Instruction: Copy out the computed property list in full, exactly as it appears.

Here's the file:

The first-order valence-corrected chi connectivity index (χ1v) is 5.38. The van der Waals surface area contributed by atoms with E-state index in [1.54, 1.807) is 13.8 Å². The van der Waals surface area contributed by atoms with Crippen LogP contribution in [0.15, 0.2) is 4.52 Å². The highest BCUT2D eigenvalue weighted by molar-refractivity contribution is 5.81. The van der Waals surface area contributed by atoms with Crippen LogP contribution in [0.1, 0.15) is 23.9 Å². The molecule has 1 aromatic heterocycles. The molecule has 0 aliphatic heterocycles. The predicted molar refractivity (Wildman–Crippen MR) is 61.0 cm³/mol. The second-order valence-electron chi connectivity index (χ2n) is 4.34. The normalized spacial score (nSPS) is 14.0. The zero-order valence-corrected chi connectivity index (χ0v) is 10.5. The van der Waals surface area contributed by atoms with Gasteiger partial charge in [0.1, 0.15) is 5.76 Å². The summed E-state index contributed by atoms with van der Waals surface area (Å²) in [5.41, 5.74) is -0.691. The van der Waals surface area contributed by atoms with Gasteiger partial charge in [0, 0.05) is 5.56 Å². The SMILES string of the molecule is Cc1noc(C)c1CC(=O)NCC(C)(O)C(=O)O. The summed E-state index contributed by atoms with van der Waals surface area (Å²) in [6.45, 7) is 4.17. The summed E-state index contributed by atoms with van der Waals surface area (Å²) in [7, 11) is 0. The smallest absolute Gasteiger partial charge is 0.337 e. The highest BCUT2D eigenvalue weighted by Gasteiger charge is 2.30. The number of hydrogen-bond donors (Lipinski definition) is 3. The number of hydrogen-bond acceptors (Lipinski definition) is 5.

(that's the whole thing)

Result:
The first-order valence-corrected chi connectivity index (χ1v) is 5.38. The van der Waals surface area contributed by atoms with E-state index in [1.54, 1.807) is 13.8 Å². The van der Waals surface area contributed by atoms with Crippen LogP contribution in [0.15, 0.2) is 4.52 Å². The highest BCUT2D eigenvalue weighted by molar-refractivity contribution is 5.81. The van der Waals surface area contributed by atoms with Crippen LogP contribution in [0.1, 0.15) is 23.9 Å². The molecule has 1 aromatic heterocycles. The molecule has 0 aliphatic heterocycles. The predicted molar refractivity (Wildman–Crippen MR) is 61.0 cm³/mol. The second-order valence-electron chi connectivity index (χ2n) is 4.34. The normalized spacial score (nSPS) is 14.0. The zero-order valence-corrected chi connectivity index (χ0v) is 10.5. The van der Waals surface area contributed by atoms with Gasteiger partial charge in [0.1, 0.15) is 5.76 Å². The summed E-state index contributed by atoms with van der Waals surface area (Å²) in [5.41, 5.74) is -0.691. The van der Waals surface area contributed by atoms with Gasteiger partial charge in [0, 0.05) is 5.56 Å². The SMILES string of the molecule is Cc1noc(C)c1CC(=O)NCC(C)(O)C(=O)O. The summed E-state index contributed by atoms with van der Waals surface area (Å²) in [6.45, 7) is 4.17. The summed E-state index contributed by atoms with van der Waals surface area (Å²) in [7, 11) is 0. The smallest absolute Gasteiger partial charge is 0.337 e. The highest BCUT2D eigenvalue weighted by Gasteiger charge is 2.30. The number of hydrogen-bond donors (Lipinski definition) is 3. The number of hydrogen-bond acceptors (Lipinski definition) is 5.